Women’s History Month – WHER: 1,000 Beautiful Watts
Record producer and label owner Sam Phillips is probably best known for signing Elvis Presley to his first record contract and introducing him to the world. But he also founded and owned the country’s first “All Girl Radio Station.”
Living in Memphis, Sam Phillips had long wanted to own a radio station. In 1955, the FCC awarded him the rights to 1430 AM. Phillips put together a group of investors to assemble the station, including Kemmon Wilson, who at the time had just begun his “Holiday Inn” hotel chain. The station was based in a Holiday Inn in Memphis. Phillips wife Becky had worked as an announcer on a local station and suggested the “all-girl” gimmick. At the time, most stations had a single female voice that might give the time or station identification and read some commercials. Phillips decided that women listeners might relate better to a station where all you heard were women’s voices: All the on-air personalities were women, women read the news and programmed the records. The station even employed all female salespersons and management.
Phillips promoted the angle relentlessly and he never missed a chance to point out the differences between his “All-girl” radio and the other male-dominated stations. Media coverage at the time reported that the disc jockeys were renamed “jockettes,” the studio was called “the doll’s den,” the WHER stationary was perfumed and exit signs were replaced with “Bye bye till next time!” While these affectations seem dated and downright condescending today, at the time they were seen as innovative and drove home the fact that this station was by, for and about women.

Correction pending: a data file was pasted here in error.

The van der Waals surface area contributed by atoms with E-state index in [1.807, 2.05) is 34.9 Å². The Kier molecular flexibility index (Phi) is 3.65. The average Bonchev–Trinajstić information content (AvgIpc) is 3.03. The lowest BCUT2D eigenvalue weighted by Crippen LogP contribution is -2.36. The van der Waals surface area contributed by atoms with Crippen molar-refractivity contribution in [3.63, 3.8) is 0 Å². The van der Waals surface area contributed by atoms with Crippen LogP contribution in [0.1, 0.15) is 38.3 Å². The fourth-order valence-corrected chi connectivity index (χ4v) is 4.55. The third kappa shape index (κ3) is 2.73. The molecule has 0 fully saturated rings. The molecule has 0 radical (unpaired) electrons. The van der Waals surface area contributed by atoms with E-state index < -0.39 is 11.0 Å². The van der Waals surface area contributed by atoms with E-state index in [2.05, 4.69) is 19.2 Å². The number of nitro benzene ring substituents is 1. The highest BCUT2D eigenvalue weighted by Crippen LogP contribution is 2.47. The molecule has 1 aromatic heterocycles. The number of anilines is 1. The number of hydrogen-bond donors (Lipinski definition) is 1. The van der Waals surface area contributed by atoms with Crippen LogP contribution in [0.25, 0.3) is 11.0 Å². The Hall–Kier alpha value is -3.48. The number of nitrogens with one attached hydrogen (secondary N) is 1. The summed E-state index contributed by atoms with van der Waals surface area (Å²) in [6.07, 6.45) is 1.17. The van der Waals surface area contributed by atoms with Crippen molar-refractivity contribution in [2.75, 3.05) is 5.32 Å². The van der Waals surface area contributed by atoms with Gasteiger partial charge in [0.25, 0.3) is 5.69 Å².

Programming was a mix of talk, jazz and easy listening. Women program directors screened new releases for inappropriate lyrics or suggestive content. The station proved popular with female listeners and advertisers alike, lasting for 11 years and spawning a handful of copy-cats, most of which duplicated the on-air female voices but didn’t follow through and employ women behind the scenes as producers, copywriters and salespeople, as WHER did.
Today, radio is still seen primary as a man’s business, with few women on air and even less behind the scenes, but for a brief period, women ran the show in Memphis. As Assistant Manager and Program Director Dorothy Abbott ( a/k/a “Dot Holiday”) was quoted saying, “We are not trying to prove that we can get along in a world without men. We are simply trying to prove that when a group of women make up their collective minds that they are going to do something successfully, no force on earth can keep them from it.”
There is an excellent documentary available on-line about WHER from the series “Hearing Voices” on National Public Radio.
March 14 2011 02:59 pm | Extraordinary Women